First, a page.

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|Title:||Inheritance and expression of the naked-grained and fatuoid characters in oat|
|Citation:||Crop Science, 2003; 43(1):57-62|
|Publisher:||Crop Science Soc Amer|
|Abstract:||In both hulled and naked oat (Avena sativa L.), aberrant "fatuoid" plants can occur; these can be recognized by their prominent twisted and geniculate lemma awns. Fatuoids of hulled oat cannot be used as cultivars because their grain shatters from the plant. In contrast, fatuoids of naked oat do not shatter and can be used as cultivars. In naked oat, occasional hulled grains may occur, detracting from grain quality and consistency. Some fatuoid lines of naked oat have been observed to produce few hulled grains. Here, we used crosses involving two fatuoid naked oat lines and three nonfatuoid oat cultivars (one hulled and two naked) to study the inheritance of the naked-grained and fatuoid characters. Phenotypic ratios observed in the F2 generation were not consistent with codominant single-gene models for either character. Dominant single-gene models in which the hulled and fatuoid alleles are recessive, and for which the expression of the dominant gene is variable, were satisfactory in some, but not all, crosses. Within F2 populations, true-breeding fatuoids could be quite reliably selected on the basis of the presence of two or more geniculate lemma awns per spikelet, while true-breeding nonfatuoids could be quite reliably selected on the basis of the absence of geniculate lemma awns. In naked oat, fatuoid plants tended to produce fewer hulled grains than nonfatuoid plants, suggesting that the fatuoid condition may enhance the expression of the naked-grained character. Despite the lack of a complete understanding of the genetic control of the naked-grained and fatuoid characters, it should be possible and useful to develop fatuoid naked oat lines for use as cultivars.|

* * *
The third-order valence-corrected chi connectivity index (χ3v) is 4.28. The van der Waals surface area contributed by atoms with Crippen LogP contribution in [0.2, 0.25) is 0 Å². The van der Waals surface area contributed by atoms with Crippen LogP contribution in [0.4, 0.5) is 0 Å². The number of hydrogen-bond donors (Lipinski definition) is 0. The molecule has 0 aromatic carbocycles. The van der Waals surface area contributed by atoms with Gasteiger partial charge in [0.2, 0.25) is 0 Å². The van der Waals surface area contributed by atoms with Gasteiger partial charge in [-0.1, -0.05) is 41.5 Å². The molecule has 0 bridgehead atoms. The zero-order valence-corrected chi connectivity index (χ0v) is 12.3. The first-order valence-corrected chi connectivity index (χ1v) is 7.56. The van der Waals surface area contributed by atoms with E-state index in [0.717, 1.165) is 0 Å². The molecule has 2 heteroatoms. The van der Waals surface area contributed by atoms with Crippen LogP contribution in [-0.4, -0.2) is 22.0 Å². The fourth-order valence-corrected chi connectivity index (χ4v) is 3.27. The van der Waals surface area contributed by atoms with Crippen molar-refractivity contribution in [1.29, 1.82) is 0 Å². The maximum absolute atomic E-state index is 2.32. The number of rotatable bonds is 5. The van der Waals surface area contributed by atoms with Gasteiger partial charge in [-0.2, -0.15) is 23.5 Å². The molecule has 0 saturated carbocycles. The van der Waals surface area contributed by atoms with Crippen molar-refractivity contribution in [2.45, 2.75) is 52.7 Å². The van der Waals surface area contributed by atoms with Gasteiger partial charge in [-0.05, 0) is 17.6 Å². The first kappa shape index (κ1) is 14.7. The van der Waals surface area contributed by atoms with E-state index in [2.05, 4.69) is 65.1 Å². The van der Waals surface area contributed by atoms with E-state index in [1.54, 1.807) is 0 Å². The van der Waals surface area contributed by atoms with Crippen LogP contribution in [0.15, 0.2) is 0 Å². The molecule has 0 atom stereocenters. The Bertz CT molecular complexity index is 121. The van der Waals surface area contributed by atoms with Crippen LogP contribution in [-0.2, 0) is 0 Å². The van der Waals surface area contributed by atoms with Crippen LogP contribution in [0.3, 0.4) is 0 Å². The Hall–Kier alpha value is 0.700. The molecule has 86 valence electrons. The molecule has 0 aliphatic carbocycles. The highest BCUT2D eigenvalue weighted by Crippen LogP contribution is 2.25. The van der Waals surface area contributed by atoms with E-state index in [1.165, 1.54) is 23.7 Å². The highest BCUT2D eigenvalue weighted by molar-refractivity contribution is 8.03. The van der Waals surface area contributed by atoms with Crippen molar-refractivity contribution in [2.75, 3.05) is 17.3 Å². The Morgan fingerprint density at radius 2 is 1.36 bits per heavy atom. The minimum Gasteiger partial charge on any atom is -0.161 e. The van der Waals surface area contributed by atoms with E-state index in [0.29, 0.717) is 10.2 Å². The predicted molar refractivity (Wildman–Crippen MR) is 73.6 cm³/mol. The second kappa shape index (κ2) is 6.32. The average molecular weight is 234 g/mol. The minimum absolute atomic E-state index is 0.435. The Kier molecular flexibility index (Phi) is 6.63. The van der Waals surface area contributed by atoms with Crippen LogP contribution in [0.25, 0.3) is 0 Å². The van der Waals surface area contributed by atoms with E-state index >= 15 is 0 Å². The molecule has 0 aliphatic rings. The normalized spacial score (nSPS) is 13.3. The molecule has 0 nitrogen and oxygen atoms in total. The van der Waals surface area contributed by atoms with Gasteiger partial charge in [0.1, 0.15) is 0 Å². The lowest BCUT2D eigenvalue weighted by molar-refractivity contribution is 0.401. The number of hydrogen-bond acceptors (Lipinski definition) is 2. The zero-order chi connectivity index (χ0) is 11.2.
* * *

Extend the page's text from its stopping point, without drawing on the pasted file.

|Appears in Collections:||Agriculture, Food and Wine publications|
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